So I started off my Monday morning among classmates, plastic chairs, and coffee cups that said “Ikea” on the bottom. That’s right, you guessed it, I was at Ikea. For a school assignment, no less.
The task was simple: market research. Who was at Ikea at 10am on a Monday? How did they shop? And, what exactly were they there to buy?
The first thing I noticed as I watched people line up at the door at 9:30am (from my warm vantage point inside a friend’s car) was that the demographic at this point was decidedly, retired. As I sat inside the restaurant ten minutes later with my cup of coffee (free before 10am) I realized that the people around me were those  looking for a good deal on breakfast ($3 gets you a full breakfast) and  those who had time to spare before starting the rest of their day.
1. 65+ crowd
2. parents trying to occupy young kids
3. construction workers
These people weren’t looking to shop. And they didn’t. They ate and they left, spending all of $3 on a full breakfast.
As my classmates and I progressed through the store, leaving the breakfast-only crowd behind, we noticed another group emerge: couples looking to beat the expected influx of afternoon and evening shoppers by shopping in the morning.
These people, the ones looking to shop in relative quiet, were there for a reason. They were there to find something in particular but, because of the relative emptiness of the store, seemed to be in no rush to leave in a hurry. They wandered, until they found what they had been looking for in the maze that is Ikea and then stood there looking pained – as if there were too many options and they couldn’t decide. (This inevitably led to people on their phones trying to describe to their ‘second opinion’ on the other end of the line the plethora of choices that stood before them.)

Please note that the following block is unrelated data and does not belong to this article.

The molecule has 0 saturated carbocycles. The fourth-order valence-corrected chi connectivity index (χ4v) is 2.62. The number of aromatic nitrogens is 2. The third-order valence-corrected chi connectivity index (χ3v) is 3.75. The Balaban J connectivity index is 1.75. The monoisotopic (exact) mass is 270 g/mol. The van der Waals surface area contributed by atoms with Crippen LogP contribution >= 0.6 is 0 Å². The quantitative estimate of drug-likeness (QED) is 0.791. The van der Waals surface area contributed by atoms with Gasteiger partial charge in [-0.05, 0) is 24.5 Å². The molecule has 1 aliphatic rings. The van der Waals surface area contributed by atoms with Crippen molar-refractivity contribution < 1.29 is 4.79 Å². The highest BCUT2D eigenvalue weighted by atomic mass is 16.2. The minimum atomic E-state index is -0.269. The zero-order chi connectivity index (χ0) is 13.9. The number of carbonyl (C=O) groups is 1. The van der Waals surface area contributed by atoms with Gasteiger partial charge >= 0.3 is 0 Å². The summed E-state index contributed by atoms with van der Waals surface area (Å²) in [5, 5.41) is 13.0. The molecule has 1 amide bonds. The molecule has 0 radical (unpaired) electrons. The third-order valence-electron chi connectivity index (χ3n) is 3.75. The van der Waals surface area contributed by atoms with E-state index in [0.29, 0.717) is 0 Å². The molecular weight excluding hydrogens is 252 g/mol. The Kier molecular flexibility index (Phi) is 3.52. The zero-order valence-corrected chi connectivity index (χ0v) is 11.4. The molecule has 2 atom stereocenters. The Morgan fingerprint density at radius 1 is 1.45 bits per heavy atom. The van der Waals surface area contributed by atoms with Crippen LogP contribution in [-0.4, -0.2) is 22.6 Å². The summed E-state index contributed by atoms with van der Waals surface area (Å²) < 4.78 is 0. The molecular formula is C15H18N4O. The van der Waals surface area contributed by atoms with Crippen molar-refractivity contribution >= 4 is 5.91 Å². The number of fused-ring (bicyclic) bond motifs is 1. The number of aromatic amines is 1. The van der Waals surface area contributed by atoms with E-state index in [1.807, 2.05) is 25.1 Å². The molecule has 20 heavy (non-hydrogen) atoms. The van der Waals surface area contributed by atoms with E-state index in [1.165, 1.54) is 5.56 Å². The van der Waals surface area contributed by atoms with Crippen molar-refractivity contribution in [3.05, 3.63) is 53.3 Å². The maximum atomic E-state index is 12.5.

Back to the idea of the maze, I’m sure anyone who has wandered through an Ikea has had this thought enter his or her mind: this place is built for browsing.
An employee mentioned that the first few days after the grand opening were exciting because of the rush of people but said that it slowed down after Christmas, both in the influx of people and in the speed with which they wander through the store. This employee also said that people come into Ikea for all kinds of reasons– some to make purchases and many just to get inspiration and take notes that may lead to a purchase in the future. There seems to be little discrimination by employees against people who just want to browse. Like I said, the place is built for it.
I was incredibly impressed by the placement of in-house promotion throughout Ikea. The As soon as you might just be getting hungry, having wandered for about 20 minutes along the predetermined path, there’s a HUGE poster telling you how cheap it is to eat upstairs at the restaurant.
Merchandizing and self-promotion has to be incredibly important to Ikea’s success. It serves up inspiration to all who wander through the inescapable maze, creating want and desire where they previously were none. The displays that show you the whole package (down to the toothbrush holders in the display bathrooms) are the most effective. It’s really what sets them apart from the Bed Bath and Beyonds and the Pier Ones of North America. That, and the incredibly low prices.
I did find it frustrating that you couldn’t just pick up and buy what you see. You have to wait until you get to the lower floor where all the products are stored. That being said, they do have tags that tell you where exactly to find it.
As I wandered around (I’m prone to wandering, especially in Ikeas) I had this feeling that I’m screwed if I leave the predesigned path. It’s annoying, even when you’re fully prepared for the experience.
But, if you stick to the path, you can be out in an hour. For me that was about 11:12am.
I think Ikea will be a success here in Winnipeg. We’ve waited a long time for this milestone (we’re not really a major city if we don’t have an Ikea, are we?). Winnipeggers will keep Ikea alive and well for a long time to come. Those are my thoughts.